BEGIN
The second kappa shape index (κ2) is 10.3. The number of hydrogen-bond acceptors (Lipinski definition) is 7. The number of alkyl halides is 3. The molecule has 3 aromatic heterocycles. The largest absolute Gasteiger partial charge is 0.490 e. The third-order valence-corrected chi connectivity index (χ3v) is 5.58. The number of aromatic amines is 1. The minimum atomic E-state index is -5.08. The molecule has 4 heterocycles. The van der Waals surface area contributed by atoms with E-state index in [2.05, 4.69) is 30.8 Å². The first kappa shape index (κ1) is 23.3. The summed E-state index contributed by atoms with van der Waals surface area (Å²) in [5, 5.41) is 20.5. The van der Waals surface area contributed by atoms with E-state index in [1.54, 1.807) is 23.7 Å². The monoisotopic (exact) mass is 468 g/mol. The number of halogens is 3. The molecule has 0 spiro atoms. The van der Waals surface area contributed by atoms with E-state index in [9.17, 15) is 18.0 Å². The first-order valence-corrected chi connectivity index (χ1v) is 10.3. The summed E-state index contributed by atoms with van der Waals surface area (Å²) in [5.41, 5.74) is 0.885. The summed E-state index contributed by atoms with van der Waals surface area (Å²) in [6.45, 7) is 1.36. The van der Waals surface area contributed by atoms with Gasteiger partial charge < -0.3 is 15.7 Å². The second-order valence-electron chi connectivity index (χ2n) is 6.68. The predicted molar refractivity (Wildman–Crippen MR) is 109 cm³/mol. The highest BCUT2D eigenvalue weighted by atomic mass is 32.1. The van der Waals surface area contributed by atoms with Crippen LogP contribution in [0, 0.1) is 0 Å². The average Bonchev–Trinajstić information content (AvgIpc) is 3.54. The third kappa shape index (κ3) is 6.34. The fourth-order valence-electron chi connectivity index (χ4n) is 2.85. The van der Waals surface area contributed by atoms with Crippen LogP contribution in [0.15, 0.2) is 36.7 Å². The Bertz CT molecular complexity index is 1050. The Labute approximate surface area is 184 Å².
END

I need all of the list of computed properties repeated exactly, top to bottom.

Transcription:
The second kappa shape index (κ2) is 10.3. The number of hydrogen-bond acceptors (Lipinski definition) is 7. The number of alkyl halides is 3. The molecule has 3 aromatic heterocycles. The largest absolute Gasteiger partial charge is 0.490 e. The third-order valence-corrected chi connectivity index (χ3v) is 5.58. The number of aromatic amines is 1. The minimum atomic E-state index is -5.08. The molecule has 4 heterocycles. The van der Waals surface area contributed by atoms with E-state index in [2.05, 4.69) is 30.8 Å². The first kappa shape index (κ1) is 23.3. The summed E-state index contributed by atoms with van der Waals surface area (Å²) in [5, 5.41) is 20.5. The van der Waals surface area contributed by atoms with E-state index in [1.54, 1.807) is 23.7 Å². The monoisotopic (exact) mass is 468 g/mol. The number of halogens is 3. The molecule has 0 spiro atoms. The van der Waals surface area contributed by atoms with E-state index in [9.17, 15) is 18.0 Å². The first-order valence-corrected chi connectivity index (χ1v) is 10.3. The summed E-state index contributed by atoms with van der Waals surface area (Å²) in [5.41, 5.74) is 0.885. The summed E-state index contributed by atoms with van der Waals surface area (Å²) in [6.45, 7) is 1.36. The van der Waals surface area contributed by atoms with Gasteiger partial charge < -0.3 is 15.7 Å². The second-order valence-electron chi connectivity index (χ2n) is 6.68. The predicted molar refractivity (Wildman–Crippen MR) is 109 cm³/mol. The highest BCUT2D eigenvalue weighted by atomic mass is 32.1. The van der Waals surface area contributed by atoms with Crippen LogP contribution in [0, 0.1) is 0 Å². The average Bonchev–Trinajstić information content (AvgIpc) is 3.54. The third kappa shape index (κ3) is 6.34. The fourth-order valence-electron chi connectivity index (χ4n) is 2.85. The van der Waals surface area contributed by atoms with Crippen LogP contribution in [0.15, 0.2) is 36.7 Å². The Bertz CT molecular complexity index is 1050. The Labute approximate surface area is 184 Å².